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lant's knowledge of the business affairs of ing track. At one end of this tract of land, the concern and respondents' want of knowl. which is 200 by about 1,900 feet, there is a edge thereof.

county road. At the other end is a fence

with a cattle guard. The respondent was (89 Wash. 522)

the owner of three colts, which wandered BENN v. CHICAGO, M. & ST. P. RY. CO.

from his field and were killed about 3 o'clock (No. 12992.)

in the morning of November 1, 1913, by a (Supreme Court of Washington. Feb. 7, 1916.)

freight train belonging to the appellant. 1. RAILROADS E 446-ACTIONS FOR VALUE OF The only question in this case is whether STOCK-QUESTIONS OF LAW OR Fact. In an action for the value of colts struck

the engineer did all that he could do to stop by a freight train consisting of 16 cars, fairly

his train before striking the animals. The light, and going at from 28 to 30 miles an hour, station ground is approached on a slight where the evidence showed a reasonable effort anrve. The colts were observed first by the or an effort not shown to be unreasonable to stop the train, the court erred in holding as a

| fireman. At that time they were about 200 matter of law that the train could have been feet in front of the locomotive. Because of stopped within 600 or 650 feet.

the curve they were not seen by the engineer Ed. Note.-For other cases, see Railroads, until the engine had straightened out on the Cent. Dig. 88 1627-1641; Dec. Dig. Om 446.)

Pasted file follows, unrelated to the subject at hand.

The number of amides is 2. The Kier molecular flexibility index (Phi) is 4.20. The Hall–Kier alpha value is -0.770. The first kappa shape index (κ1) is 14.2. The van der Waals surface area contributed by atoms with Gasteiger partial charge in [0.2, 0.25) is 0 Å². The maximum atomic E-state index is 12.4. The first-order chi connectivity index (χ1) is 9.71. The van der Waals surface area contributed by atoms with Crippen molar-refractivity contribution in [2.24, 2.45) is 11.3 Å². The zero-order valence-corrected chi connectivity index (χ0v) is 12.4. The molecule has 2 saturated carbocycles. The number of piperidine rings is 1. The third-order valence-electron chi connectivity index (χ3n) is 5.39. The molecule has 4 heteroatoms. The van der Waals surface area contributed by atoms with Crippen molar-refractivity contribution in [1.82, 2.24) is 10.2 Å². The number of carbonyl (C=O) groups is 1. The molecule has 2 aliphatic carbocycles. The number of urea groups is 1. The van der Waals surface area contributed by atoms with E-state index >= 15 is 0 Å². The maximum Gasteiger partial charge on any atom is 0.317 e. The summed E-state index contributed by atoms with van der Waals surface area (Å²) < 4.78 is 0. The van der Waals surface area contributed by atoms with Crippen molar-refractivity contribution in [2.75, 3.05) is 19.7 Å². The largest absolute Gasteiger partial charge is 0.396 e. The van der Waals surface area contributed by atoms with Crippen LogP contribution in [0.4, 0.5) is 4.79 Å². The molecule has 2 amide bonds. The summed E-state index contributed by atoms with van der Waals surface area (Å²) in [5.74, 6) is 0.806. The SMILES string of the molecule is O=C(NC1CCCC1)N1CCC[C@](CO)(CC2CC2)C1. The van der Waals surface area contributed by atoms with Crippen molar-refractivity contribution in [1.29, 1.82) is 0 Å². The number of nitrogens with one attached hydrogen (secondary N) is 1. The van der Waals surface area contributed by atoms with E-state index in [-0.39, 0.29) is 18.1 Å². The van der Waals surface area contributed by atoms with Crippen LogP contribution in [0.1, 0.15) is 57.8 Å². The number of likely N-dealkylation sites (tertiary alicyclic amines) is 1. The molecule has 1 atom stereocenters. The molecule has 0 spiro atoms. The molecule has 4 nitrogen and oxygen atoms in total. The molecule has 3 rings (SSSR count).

track. When observed by the fireman he im2. RAILROADS ww443–ACTIONS FOR VALUE

mediately called to the engineer, who shut OF STOCK-QUESTIONS OF LAW OR FACT. In an action for the value of colts struck by

off the steam and set the air. The testimony a train, evidence held insufficient to support trial of the engineer and fireman would indicate judge's finding that the trainmen expected the that the colts ran about 400 feet before they horses to run off the track.

were overtaken. The train was a freight [Ed. Note.--For other cases, see Railroads, Cent. Dig. 88 1608-1620; Dec. Dig. Om443.)

train consisting of 16 cars, fairly light, and 3. RAILROADS 425–LIABILITY FOR KILL

going at from 28 to 30 miles an hour. ING STOCK-STATUTORY PROVISIONS.

[1] The court below held, as a matter of Rem. & Bal. Code, $ 8730, provides that law, that the engineer should have stopped every railroad shall, outside of any corporate the train within 600 or 650 feet, and that it city or town, and outside the limits of any side

he had done so, the stock would not have track or switch, construct along the right of way a substantial fence, and at every road cross been injured. A judgment for the value of ing a safe crossing must be maintained, and the colts was entered in favor of the respondon each side of such crossing and at each end of